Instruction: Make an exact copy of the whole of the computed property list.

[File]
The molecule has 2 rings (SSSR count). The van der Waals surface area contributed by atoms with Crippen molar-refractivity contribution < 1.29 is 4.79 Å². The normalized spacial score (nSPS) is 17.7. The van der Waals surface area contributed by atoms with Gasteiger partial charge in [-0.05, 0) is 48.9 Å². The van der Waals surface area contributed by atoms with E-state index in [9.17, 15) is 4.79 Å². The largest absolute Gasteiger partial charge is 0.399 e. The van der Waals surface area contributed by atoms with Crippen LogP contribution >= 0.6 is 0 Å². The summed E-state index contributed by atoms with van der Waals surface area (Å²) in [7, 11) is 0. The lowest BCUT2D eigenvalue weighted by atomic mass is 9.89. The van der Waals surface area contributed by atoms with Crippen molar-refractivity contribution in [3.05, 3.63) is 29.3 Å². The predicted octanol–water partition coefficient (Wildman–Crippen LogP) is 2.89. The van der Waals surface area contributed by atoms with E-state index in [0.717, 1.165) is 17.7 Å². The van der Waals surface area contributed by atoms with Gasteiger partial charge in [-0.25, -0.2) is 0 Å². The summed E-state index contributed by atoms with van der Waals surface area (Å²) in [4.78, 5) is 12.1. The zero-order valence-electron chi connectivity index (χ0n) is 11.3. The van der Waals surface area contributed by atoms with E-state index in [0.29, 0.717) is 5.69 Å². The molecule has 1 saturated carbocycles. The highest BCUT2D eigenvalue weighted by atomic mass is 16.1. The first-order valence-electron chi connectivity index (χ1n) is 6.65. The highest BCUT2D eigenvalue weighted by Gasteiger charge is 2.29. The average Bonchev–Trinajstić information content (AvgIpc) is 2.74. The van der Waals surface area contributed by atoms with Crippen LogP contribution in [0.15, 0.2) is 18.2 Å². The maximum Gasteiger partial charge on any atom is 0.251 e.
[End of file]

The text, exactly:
The molecule has 2 rings (SSSR count). The van der Waals surface area contributed by atoms with Crippen molar-refractivity contribution < 1.29 is 4.79 Å². The normalized spacial score (nSPS) is 17.7. The van der Waals surface area contributed by atoms with Gasteiger partial charge in [-0.05, 0) is 48.9 Å². The van der Waals surface area contributed by atoms with E-state index in [9.17, 15) is 4.79 Å². The largest absolute Gasteiger partial charge is 0.399 e. The van der Waals surface area contributed by atoms with Crippen LogP contribution >= 0.6 is 0 Å². The summed E-state index contributed by atoms with van der Waals surface area (Å²) in [7, 11) is 0. The lowest BCUT2D eigenvalue weighted by atomic mass is 9.89. The van der Waals surface area contributed by atoms with Crippen molar-refractivity contribution in [3.05, 3.63) is 29.3 Å². The predicted octanol–water partition coefficient (Wildman–Crippen LogP) is 2.89. The van der Waals surface area contributed by atoms with E-state index in [0.717, 1.165) is 17.7 Å². The van der Waals surface area contributed by atoms with Gasteiger partial charge in [-0.25, -0.2) is 0 Å². The summed E-state index contributed by atoms with van der Waals surface area (Å²) in [4.78, 5) is 12.1. The zero-order valence-electron chi connectivity index (χ0n) is 11.3. The van der Waals surface area contributed by atoms with E-state index in [0.29, 0.717) is 5.69 Å². The molecule has 1 saturated carbocycles. The highest BCUT2D eigenvalue weighted by atomic mass is 16.1. The first-order valence-electron chi connectivity index (χ1n) is 6.65. The highest BCUT2D eigenvalue weighted by Gasteiger charge is 2.29. The average Bonchev–Trinajstić information content (AvgIpc) is 2.74. The van der Waals surface area contributed by atoms with Crippen LogP contribution in [0.15, 0.2) is 18.2 Å². The maximum Gasteiger partial charge on any atom is 0.251 e.